The CES report is an attempt to evaluate the promises the government made after the Sachar committee report. We found there were a lot of policies and programmes for the Muslims but a great effort was still needed to improve the delivery mechanism. There are issues with the design of the multi-sector development programme [MsDP, a welfare programme targeting 90 districts with more concentration of minority community] and the 15-point programme for welfare of minorities. Initially, it started with the Muslim community and later it covered all other minorities. Developmental locations vary with each of the minority groups. The actual target is not focused as every minority community has a specific barrier. If you talk about education of Muslims, there are specific barriers which could be due to a variety of reasons: poverty, tradition and lack of access to, or even prejudices in, schools.
If you build schools in the minority-dominated districts, you assume that all these barriers will be overcome. But that doesn’t happen. In both the programmes, MsDP and the 15-point programme, most of the money is spent on building infrastructure. It will benefit minorities indirectly. My point is that if you want to do it, do it directly addressing those concerns.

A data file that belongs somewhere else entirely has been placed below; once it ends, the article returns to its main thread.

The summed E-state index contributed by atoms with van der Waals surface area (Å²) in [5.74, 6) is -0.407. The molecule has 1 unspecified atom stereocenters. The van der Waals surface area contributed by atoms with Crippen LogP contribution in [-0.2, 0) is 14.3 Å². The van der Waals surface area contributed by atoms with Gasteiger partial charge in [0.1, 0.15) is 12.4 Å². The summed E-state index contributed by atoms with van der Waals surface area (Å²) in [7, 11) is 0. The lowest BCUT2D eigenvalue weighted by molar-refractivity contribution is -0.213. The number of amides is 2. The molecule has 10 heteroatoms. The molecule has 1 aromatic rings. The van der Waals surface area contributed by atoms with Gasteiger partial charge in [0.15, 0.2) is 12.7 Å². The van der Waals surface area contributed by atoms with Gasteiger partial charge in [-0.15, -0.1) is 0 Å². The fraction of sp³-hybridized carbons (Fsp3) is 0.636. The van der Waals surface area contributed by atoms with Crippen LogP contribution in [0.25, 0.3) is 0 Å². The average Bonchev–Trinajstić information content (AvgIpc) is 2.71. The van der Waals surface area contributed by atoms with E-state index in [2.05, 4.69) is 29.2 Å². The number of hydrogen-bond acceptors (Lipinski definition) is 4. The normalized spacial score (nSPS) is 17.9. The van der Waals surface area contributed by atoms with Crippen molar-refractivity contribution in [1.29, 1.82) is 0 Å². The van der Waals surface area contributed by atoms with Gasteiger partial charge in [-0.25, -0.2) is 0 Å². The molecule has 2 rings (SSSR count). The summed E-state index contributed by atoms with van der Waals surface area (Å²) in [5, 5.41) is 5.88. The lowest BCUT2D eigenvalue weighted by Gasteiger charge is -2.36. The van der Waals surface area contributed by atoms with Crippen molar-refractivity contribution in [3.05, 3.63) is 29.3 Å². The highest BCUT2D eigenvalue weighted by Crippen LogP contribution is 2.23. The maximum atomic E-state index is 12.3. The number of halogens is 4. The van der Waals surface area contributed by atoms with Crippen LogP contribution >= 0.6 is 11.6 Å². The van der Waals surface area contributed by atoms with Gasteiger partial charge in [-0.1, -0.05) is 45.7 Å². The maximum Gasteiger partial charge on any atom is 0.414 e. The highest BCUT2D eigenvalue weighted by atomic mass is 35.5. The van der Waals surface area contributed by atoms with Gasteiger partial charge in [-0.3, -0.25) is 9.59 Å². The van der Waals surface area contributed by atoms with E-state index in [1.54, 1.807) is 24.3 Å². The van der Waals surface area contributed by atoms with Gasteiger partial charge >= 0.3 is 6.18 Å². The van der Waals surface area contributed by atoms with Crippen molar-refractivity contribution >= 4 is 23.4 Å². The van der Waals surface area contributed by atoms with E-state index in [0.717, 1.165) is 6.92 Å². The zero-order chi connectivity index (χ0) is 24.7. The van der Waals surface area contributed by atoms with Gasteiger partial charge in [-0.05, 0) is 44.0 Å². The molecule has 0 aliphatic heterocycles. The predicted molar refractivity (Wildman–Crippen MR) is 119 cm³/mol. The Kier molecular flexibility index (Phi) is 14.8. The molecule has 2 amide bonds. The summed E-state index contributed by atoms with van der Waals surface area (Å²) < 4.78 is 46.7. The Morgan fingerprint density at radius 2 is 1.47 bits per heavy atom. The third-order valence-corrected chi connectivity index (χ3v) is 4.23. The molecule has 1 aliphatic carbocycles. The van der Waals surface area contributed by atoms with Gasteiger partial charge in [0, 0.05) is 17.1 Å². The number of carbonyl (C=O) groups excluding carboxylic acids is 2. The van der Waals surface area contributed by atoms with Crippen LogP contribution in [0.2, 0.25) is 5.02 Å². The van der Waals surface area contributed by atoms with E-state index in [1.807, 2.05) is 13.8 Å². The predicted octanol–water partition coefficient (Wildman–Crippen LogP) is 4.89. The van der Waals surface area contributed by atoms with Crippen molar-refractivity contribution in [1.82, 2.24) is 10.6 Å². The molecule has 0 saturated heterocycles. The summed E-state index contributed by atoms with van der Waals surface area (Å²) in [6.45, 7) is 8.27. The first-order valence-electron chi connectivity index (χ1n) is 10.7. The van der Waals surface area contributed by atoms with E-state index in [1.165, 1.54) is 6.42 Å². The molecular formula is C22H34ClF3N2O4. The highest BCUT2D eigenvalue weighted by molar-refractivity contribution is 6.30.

The budget is very limited. The issue of attention is big. In the three states that we visited for this report (Bihar, West Bengal and Haryana), planning or monitoring at the state or district level was very weak. In some cases, it was non-existent. Implementing agencies were not even aware of the 15-point programme – forget implementation. Even if they knew about it, they did not know the details. So there is a long way to go. Just making a programme is not the solution.
You mean to say that money meant for the welfare of the minority doesn’t reach the beneficiary.
There is a general problem of poor spending of any budget. However, that varies from state to state. Some states do spend more because the governments there give more attention. The social welfare department implements the 15-point programme. How much attention it gives to the minority programmes is a real concern. West Bengal has a separate department for minorities, but other states might not have such dedicated departments. There are multiple problems which result in either poor spending or (benefits) not reaching those who should have been beeneficiaries.
Are our institutional mechanisms weak?
That’s what I meant. There is poor attention from the top to check whether money is actually spent, planning done properly or inputs taken from the community. If you talk about the 15-point programme, there is no separate budget. Only 15 percent money of different programmes is spent for minorities. Our inter-department coordination is anyway weak and monitoring is a real concern. What you need is different government departments putting heads together for planning, implementing and monitoring.